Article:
Maharashtra Chief Minister Uddhav Thackeray on Tuesday said he will not block the implementation of the National Population Register in the state as there was nothing controversial about it, PTI reported. He said he will “personally check the columns” in the exercise.
As first reported by Scroll.in, the NPR is the first step to creating the all-India National Register of Citizens, which will be used to identify undocumented immigrants. Kerala and West Bengal have suspended all work on the NPR. Madhya Pradesh Chief Minister Kamal Nath had on Monday said his government did not have any plans to update the National Population Register. The Centre has set a May 1 deadline for states to implement the two exercises.
The chief minister also said there was no reason for people to be afraid of the Citizenship Amendment Act and reiterated that he will not allow the implementation of the proposed National Register of Citizens.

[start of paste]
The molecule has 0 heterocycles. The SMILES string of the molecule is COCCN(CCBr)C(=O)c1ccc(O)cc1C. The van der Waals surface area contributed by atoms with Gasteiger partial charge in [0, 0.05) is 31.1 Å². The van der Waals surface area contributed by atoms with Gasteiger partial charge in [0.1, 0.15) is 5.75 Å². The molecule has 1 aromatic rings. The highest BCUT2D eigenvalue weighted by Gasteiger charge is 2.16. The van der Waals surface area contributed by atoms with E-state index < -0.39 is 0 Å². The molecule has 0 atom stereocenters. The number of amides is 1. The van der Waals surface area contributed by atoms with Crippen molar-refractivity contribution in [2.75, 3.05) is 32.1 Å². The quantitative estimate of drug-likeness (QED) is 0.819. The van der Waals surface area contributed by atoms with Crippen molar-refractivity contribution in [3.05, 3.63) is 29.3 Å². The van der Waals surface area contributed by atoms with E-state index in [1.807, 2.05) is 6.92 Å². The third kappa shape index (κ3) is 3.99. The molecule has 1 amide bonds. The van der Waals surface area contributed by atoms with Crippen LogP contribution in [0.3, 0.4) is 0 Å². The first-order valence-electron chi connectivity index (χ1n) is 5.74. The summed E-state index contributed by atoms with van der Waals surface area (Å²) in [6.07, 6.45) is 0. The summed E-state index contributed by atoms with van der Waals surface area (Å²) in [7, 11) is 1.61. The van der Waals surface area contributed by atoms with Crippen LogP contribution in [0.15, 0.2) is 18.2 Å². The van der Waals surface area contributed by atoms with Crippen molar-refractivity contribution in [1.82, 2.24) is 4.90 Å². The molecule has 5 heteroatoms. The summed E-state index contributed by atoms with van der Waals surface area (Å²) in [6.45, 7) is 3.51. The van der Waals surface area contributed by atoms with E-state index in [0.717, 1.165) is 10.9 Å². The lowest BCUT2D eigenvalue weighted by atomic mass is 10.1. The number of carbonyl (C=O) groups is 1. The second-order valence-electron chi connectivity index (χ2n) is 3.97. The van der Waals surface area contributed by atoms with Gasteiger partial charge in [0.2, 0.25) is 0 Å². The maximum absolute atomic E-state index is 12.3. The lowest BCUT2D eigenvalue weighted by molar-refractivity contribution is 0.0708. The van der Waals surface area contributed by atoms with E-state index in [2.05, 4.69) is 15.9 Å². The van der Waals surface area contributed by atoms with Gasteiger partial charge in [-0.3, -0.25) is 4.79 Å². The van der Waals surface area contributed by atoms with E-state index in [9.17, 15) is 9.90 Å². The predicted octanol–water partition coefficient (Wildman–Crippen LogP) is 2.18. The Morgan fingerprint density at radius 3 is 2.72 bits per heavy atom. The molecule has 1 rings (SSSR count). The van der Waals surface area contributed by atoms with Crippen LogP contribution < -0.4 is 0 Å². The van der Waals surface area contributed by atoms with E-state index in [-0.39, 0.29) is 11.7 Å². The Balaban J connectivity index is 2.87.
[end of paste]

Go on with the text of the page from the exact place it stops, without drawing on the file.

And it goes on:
“CAA and NRC are different and NPR is different,” he tweeted. “No one has to worry if CAA gets implemented. NRC is not there and will not be implemented in the state. If NRC is implemented then it will affect not only Hindus or Muslims but also Adivasis. NPR is a census, and I don’t find that anyone will be affected as it happens every 10 years.”
Last week, a minister in the Maharashtra government had said the state would not implement the National Population Register and the proposed National Register of Citizens until parties in the ruling alliance arrived at a consensus. The statement came after thousands of people participated in “maha morcha” protests against the NPR and NRC exercises, and the Citizenship Amendment Act.
Nationalist Congress Party leader and state Housing Minister Jitendra Awhad had dismissed reports that claimed that the state government had directed officials to start collecting data for the population register from May 1 to June 15 in a special drive.
In an interview to Sena mouthpiece Saamana on February 5, Thackeray had categorically ruled out the implementation of the National Register of Citizens, but said the Citizenship Amendment Act had been misunderstood.